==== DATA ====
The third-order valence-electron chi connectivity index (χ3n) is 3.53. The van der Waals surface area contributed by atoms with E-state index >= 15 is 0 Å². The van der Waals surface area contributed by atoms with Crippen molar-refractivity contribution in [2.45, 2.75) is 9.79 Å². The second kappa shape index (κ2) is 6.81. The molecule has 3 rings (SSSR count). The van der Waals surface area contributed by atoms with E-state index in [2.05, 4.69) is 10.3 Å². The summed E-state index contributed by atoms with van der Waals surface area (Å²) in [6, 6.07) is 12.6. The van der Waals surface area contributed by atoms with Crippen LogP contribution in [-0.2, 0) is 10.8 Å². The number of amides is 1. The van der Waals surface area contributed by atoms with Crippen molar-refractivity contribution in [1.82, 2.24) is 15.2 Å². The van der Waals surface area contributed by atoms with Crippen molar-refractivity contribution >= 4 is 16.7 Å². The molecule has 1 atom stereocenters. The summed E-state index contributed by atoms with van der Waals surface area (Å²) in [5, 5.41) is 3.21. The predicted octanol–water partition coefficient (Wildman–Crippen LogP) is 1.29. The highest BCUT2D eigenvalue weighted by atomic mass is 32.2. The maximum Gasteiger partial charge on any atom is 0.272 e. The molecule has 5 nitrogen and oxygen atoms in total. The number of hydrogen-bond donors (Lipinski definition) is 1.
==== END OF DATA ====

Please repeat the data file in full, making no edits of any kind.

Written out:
The third-order valence-electron chi connectivity index (χ3n) is 3.53. The van der Waals surface area contributed by atoms with E-state index >= 15 is 0 Å². The van der Waals surface area contributed by atoms with Crippen molar-refractivity contribution in [2.45, 2.75) is 9.79 Å². The second kappa shape index (κ2) is 6.81. The molecule has 3 rings (SSSR count). The van der Waals surface area contributed by atoms with E-state index in [2.05, 4.69) is 10.3 Å². The summed E-state index contributed by atoms with van der Waals surface area (Å²) in [6, 6.07) is 12.6. The van der Waals surface area contributed by atoms with Crippen LogP contribution in [-0.2, 0) is 10.8 Å². The number of amides is 1. The van der Waals surface area contributed by atoms with Crippen molar-refractivity contribution in [1.82, 2.24) is 15.2 Å². The van der Waals surface area contributed by atoms with Crippen molar-refractivity contribution >= 4 is 16.7 Å². The molecule has 1 atom stereocenters. The summed E-state index contributed by atoms with van der Waals surface area (Å²) in [5, 5.41) is 3.21. The predicted octanol–water partition coefficient (Wildman–Crippen LogP) is 1.29. The highest BCUT2D eigenvalue weighted by atomic mass is 32.2. The maximum Gasteiger partial charge on any atom is 0.272 e. The molecule has 5 nitrogen and oxygen atoms in total. The number of hydrogen-bond donors (Lipinski definition) is 1.